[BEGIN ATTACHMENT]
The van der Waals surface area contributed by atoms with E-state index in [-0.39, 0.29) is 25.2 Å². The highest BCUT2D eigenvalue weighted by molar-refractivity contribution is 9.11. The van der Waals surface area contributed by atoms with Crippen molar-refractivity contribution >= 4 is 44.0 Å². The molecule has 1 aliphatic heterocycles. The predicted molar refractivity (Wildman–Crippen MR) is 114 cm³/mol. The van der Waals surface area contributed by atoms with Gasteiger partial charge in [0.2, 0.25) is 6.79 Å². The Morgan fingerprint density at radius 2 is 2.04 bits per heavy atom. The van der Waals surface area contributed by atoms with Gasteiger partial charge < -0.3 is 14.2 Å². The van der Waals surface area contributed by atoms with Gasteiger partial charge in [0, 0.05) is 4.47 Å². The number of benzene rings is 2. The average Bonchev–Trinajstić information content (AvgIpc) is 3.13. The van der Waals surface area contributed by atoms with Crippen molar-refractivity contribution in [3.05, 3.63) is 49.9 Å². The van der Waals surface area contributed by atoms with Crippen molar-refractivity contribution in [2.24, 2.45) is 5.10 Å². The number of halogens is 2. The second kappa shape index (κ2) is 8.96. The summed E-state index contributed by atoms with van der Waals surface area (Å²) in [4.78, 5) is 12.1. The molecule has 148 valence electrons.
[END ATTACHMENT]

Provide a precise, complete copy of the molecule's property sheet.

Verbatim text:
The van der Waals surface area contributed by atoms with E-state index in [-0.39, 0.29) is 25.2 Å². The highest BCUT2D eigenvalue weighted by molar-refractivity contribution is 9.11. The van der Waals surface area contributed by atoms with Crippen molar-refractivity contribution >= 4 is 44.0 Å². The molecule has 1 aliphatic heterocycles. The predicted molar refractivity (Wildman–Crippen MR) is 114 cm³/mol. The van der Waals surface area contributed by atoms with Gasteiger partial charge in [0.2, 0.25) is 6.79 Å². The Morgan fingerprint density at radius 2 is 2.04 bits per heavy atom. The van der Waals surface area contributed by atoms with Gasteiger partial charge < -0.3 is 14.2 Å². The van der Waals surface area contributed by atoms with Gasteiger partial charge in [0, 0.05) is 4.47 Å². The number of benzene rings is 2. The average Bonchev–Trinajstić information content (AvgIpc) is 3.13. The van der Waals surface area contributed by atoms with Crippen molar-refractivity contribution in [3.05, 3.63) is 49.9 Å². The van der Waals surface area contributed by atoms with Crippen molar-refractivity contribution in [2.24, 2.45) is 5.10 Å². The number of halogens is 2. The second kappa shape index (κ2) is 8.96. The summed E-state index contributed by atoms with van der Waals surface area (Å²) in [4.78, 5) is 12.1. The molecule has 148 valence electrons.